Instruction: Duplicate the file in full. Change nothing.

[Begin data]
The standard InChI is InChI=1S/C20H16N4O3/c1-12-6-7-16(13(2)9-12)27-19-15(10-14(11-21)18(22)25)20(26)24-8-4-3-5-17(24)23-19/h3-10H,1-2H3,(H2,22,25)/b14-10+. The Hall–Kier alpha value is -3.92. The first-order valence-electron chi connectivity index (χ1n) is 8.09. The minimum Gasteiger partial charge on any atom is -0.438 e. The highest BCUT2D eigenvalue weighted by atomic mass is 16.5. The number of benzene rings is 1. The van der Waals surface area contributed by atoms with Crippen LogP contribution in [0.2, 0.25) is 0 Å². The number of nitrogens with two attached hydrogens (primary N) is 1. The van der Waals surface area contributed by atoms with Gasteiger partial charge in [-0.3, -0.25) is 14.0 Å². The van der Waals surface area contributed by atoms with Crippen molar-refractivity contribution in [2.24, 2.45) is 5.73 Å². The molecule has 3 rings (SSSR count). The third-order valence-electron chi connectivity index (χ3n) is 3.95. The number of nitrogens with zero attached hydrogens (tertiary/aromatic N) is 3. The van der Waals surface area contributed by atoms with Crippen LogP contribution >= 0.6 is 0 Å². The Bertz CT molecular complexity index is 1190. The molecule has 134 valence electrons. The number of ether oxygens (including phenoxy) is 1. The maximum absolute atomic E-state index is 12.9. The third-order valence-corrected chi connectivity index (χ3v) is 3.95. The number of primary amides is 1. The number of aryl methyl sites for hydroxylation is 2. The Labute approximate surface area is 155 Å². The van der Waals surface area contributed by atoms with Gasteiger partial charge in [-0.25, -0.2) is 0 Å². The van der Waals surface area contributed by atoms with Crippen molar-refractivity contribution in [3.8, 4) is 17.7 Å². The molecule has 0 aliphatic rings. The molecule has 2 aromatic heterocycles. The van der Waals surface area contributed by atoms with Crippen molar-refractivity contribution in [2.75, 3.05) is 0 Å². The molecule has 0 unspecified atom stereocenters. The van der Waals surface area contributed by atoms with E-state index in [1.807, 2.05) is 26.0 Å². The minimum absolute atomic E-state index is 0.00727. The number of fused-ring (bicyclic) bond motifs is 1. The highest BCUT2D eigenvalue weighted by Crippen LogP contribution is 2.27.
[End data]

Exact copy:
The standard InChI is InChI=1S/C20H16N4O3/c1-12-6-7-16(13(2)9-12)27-19-15(10-14(11-21)18(22)25)20(26)24-8-4-3-5-17(24)23-19/h3-10H,1-2H3,(H2,22,25)/b14-10+. The Hall–Kier alpha value is -3.92. The first-order valence-electron chi connectivity index (χ1n) is 8.09. The minimum Gasteiger partial charge on any atom is -0.438 e. The highest BCUT2D eigenvalue weighted by atomic mass is 16.5. The number of benzene rings is 1. The van der Waals surface area contributed by atoms with Crippen LogP contribution in [0.2, 0.25) is 0 Å². The number of nitrogens with two attached hydrogens (primary N) is 1. The van der Waals surface area contributed by atoms with Gasteiger partial charge in [-0.3, -0.25) is 14.0 Å². The van der Waals surface area contributed by atoms with Crippen molar-refractivity contribution in [2.24, 2.45) is 5.73 Å². The molecule has 3 rings (SSSR count). The third-order valence-electron chi connectivity index (χ3n) is 3.95. The number of nitrogens with zero attached hydrogens (tertiary/aromatic N) is 3. The van der Waals surface area contributed by atoms with Crippen LogP contribution >= 0.6 is 0 Å². The Bertz CT molecular complexity index is 1190. The molecule has 134 valence electrons. The number of ether oxygens (including phenoxy) is 1. The maximum absolute atomic E-state index is 12.9. The third-order valence-corrected chi connectivity index (χ3v) is 3.95. The number of primary amides is 1. The number of aryl methyl sites for hydroxylation is 2. The Labute approximate surface area is 155 Å². The van der Waals surface area contributed by atoms with Gasteiger partial charge in [-0.25, -0.2) is 0 Å². The van der Waals surface area contributed by atoms with Crippen molar-refractivity contribution in [3.8, 4) is 17.7 Å². The molecule has 0 aliphatic rings. The molecule has 2 aromatic heterocycles. The van der Waals surface area contributed by atoms with Crippen molar-refractivity contribution in [2.75, 3.05) is 0 Å². The molecule has 0 unspecified atom stereocenters. The van der Waals surface area contributed by atoms with E-state index in [1.807, 2.05) is 26.0 Å². The minimum absolute atomic E-state index is 0.00727. The number of fused-ring (bicyclic) bond motifs is 1. The highest BCUT2D eigenvalue weighted by Crippen LogP contribution is 2.27.